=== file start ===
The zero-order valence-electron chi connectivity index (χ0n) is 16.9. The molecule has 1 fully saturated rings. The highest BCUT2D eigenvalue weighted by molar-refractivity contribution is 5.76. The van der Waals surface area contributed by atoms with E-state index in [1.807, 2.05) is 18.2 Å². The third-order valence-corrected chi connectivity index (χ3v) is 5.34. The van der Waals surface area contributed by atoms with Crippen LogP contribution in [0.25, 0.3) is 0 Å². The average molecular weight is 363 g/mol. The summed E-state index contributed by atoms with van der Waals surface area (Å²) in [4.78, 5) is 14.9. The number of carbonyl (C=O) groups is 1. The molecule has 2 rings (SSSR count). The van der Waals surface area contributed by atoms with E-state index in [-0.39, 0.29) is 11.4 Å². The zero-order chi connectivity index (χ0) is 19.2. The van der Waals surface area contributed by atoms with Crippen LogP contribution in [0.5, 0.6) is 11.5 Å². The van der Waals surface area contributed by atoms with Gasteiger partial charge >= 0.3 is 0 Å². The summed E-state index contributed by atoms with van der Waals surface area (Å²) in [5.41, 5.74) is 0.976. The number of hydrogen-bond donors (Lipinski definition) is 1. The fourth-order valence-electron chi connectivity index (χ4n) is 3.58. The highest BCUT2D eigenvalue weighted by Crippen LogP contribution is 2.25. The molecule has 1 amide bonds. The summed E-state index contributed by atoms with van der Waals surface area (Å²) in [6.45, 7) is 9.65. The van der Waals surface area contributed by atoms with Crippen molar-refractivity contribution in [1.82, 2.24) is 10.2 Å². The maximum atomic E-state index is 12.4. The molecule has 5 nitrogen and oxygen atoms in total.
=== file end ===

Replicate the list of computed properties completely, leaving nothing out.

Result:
The zero-order valence-electron chi connectivity index (χ0n) is 16.9. The molecule has 1 fully saturated rings. The highest BCUT2D eigenvalue weighted by molar-refractivity contribution is 5.76. The van der Waals surface area contributed by atoms with E-state index in [1.807, 2.05) is 18.2 Å². The third-order valence-corrected chi connectivity index (χ3v) is 5.34. The van der Waals surface area contributed by atoms with Crippen LogP contribution in [0.25, 0.3) is 0 Å². The average molecular weight is 363 g/mol. The summed E-state index contributed by atoms with van der Waals surface area (Å²) in [4.78, 5) is 14.9. The number of carbonyl (C=O) groups is 1. The molecule has 2 rings (SSSR count). The van der Waals surface area contributed by atoms with E-state index in [-0.39, 0.29) is 11.4 Å². The zero-order chi connectivity index (χ0) is 19.2. The van der Waals surface area contributed by atoms with Crippen LogP contribution in [0.5, 0.6) is 11.5 Å². The van der Waals surface area contributed by atoms with Gasteiger partial charge >= 0.3 is 0 Å². The summed E-state index contributed by atoms with van der Waals surface area (Å²) in [5.41, 5.74) is 0.976. The number of hydrogen-bond donors (Lipinski definition) is 1. The fourth-order valence-electron chi connectivity index (χ4n) is 3.58. The highest BCUT2D eigenvalue weighted by Crippen LogP contribution is 2.25. The molecule has 1 amide bonds. The summed E-state index contributed by atoms with van der Waals surface area (Å²) in [6.45, 7) is 9.65. The van der Waals surface area contributed by atoms with Crippen molar-refractivity contribution in [1.82, 2.24) is 10.2 Å². The maximum atomic E-state index is 12.4. The molecule has 5 nitrogen and oxygen atoms in total.